But when thou dost alms, let not thy left hand know what thy right hand doeth:

That thine alms may be in secret: and thy Father which seeth in secret himself shall regard thee openly. (Matt. 6:1-4.)

*  *  *

Better than a man who offers, month after month for a hundred years, a thousand sacrifices is that man who pays homage to one grounded in wisdom. Superior is that homage to a century of formal sacrifices.

A man is not a pillar of the Law because he talks much. He who even though he has heard little of the Law but himself has discernment, who always considers the Law, he is the Pillar of the Law, he is established in the Law. (The Dhammapada, pp. 24, 60.)

Other direct parallels suggest themselves, particularly in regard to the enunciation of the doctrine of satyagraha (integral nonviolence) and noncondemnation of others. It is the teaching of Jesus that the faults of other men are irrelevant to the development of one's own understanding and compassion, and so we have Jesus' remonstrance to those who would have stoned the woman caught in adultery: "Judge not, that ye be not judged." And the parallel in the teachings of the Buddha comes with the reminder that we cannot judge from externals, since "from a mass of blinded mortals arises the disciple of the truly Wise One, shining with exceeding glory of his own Wisdom." With these few reminders, we can appreciate the Lord's Prayer in perhaps a different way, seeing in it, beyond a sort of "personalized" message, an enunciation of that spirit which puts trust in the Law and in Life:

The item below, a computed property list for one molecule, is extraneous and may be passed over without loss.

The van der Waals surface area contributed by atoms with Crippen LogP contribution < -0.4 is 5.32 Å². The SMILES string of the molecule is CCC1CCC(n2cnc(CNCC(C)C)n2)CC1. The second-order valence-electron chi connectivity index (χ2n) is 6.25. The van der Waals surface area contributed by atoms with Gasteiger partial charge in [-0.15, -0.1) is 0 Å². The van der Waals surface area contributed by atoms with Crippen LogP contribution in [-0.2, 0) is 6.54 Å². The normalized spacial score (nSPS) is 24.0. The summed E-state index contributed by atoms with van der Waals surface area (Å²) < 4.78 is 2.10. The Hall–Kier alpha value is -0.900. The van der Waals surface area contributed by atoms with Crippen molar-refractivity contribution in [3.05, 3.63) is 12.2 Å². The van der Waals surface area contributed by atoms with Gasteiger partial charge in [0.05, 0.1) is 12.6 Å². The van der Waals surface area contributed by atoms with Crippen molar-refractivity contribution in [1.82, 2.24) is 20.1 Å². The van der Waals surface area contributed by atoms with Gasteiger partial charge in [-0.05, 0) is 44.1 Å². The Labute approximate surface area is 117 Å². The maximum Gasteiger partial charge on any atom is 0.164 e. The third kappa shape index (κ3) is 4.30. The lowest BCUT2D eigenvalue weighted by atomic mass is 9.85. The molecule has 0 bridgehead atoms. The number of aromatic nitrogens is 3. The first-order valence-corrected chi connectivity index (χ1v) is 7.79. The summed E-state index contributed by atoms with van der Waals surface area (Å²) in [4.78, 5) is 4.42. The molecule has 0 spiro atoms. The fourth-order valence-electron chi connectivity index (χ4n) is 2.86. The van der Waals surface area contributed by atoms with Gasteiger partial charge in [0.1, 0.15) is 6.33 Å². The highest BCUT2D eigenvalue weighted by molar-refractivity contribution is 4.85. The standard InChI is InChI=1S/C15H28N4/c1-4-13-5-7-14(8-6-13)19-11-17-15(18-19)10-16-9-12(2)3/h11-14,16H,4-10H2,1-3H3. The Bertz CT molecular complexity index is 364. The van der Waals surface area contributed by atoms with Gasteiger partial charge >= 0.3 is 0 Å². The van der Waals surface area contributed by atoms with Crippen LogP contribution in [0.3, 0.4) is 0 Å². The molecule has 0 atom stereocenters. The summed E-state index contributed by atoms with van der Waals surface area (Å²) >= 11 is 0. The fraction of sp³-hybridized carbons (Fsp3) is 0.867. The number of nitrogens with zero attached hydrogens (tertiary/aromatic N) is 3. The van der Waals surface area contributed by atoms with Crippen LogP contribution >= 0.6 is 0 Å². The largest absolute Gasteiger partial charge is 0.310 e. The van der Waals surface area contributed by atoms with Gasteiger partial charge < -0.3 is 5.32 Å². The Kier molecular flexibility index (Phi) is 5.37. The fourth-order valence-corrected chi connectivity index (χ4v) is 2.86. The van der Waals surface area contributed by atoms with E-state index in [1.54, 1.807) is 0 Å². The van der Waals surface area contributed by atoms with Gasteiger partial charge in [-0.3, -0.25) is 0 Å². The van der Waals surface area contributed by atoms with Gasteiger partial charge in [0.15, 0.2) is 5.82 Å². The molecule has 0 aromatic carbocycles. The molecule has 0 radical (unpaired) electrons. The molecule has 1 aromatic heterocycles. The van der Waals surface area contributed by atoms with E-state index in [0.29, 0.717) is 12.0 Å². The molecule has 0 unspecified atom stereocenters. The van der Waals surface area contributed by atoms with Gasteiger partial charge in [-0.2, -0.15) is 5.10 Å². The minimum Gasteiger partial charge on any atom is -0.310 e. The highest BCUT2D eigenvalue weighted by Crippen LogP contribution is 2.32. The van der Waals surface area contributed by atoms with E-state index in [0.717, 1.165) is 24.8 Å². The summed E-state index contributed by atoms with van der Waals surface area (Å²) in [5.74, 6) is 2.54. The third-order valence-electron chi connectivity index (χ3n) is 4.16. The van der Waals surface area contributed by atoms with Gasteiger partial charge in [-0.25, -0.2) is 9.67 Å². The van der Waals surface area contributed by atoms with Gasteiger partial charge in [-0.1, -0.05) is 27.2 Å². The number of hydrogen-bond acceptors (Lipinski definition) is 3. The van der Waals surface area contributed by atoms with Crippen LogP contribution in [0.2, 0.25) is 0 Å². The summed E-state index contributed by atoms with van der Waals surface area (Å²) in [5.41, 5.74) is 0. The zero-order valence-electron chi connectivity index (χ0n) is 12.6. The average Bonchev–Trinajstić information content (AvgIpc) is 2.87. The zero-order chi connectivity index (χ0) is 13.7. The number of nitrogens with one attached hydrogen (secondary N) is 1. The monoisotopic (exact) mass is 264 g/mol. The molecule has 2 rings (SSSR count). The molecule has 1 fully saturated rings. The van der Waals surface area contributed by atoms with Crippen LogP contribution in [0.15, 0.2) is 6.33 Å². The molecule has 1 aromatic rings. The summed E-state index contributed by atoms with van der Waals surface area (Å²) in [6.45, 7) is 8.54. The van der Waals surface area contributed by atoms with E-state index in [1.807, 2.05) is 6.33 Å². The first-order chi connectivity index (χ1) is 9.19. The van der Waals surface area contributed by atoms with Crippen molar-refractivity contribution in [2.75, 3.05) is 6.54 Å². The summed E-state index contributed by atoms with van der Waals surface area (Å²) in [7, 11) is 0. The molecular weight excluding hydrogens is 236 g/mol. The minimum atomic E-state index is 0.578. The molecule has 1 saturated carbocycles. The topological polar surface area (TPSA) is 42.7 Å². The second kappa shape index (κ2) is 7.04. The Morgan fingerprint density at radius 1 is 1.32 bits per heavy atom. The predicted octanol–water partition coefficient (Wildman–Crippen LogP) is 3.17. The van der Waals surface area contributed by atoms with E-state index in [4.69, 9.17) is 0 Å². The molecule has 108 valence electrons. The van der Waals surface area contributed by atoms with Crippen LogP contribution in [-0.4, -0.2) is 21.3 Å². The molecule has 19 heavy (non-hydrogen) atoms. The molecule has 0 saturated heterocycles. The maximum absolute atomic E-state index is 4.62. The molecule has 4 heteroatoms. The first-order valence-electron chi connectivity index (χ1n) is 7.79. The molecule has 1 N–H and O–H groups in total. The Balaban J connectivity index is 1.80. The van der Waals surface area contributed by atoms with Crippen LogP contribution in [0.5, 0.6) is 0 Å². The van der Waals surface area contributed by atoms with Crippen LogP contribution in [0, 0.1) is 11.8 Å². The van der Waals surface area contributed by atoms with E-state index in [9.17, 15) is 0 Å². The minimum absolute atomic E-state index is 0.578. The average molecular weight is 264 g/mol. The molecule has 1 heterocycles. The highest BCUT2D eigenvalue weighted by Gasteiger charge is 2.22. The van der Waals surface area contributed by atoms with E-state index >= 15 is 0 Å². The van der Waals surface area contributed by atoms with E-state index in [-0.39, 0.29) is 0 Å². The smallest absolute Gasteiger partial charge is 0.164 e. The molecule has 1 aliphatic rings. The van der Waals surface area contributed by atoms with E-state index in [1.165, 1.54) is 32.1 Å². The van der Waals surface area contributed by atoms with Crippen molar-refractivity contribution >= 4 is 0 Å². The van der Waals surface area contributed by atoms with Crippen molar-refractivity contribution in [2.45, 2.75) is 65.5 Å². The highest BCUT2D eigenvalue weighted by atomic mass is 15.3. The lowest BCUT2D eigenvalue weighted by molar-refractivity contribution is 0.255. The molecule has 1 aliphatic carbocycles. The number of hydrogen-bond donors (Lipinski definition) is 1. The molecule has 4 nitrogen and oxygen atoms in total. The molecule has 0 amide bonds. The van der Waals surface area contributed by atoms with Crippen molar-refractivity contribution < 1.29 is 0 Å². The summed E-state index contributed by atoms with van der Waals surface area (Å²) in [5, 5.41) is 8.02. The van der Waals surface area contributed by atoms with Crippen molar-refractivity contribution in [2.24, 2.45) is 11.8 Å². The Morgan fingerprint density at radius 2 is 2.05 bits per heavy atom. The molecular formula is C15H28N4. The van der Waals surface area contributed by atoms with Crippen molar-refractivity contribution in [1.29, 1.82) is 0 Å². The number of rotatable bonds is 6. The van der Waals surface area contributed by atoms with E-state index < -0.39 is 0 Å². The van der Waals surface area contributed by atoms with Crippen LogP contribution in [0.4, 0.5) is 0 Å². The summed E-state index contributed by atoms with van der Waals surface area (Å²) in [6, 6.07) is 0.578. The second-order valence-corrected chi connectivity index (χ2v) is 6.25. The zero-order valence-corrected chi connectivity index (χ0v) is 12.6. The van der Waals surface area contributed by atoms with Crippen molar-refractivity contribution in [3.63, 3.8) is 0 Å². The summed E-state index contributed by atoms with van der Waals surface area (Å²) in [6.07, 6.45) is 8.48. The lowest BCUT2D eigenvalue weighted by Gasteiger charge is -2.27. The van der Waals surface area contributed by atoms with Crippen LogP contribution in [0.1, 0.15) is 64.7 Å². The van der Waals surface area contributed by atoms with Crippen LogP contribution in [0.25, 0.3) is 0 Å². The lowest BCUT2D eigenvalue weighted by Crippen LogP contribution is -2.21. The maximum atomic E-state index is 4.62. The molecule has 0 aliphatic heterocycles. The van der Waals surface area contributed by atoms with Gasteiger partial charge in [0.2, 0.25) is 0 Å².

... Your Father knoweth what things ye have need of, before ye ask him.

After this manner therefore pray ye: Our Father which art in heaven, Hallowed be thy name.

Thy kingdom come. Thy will be done in earth, as it is in heaven.

Give us this day our daily bread.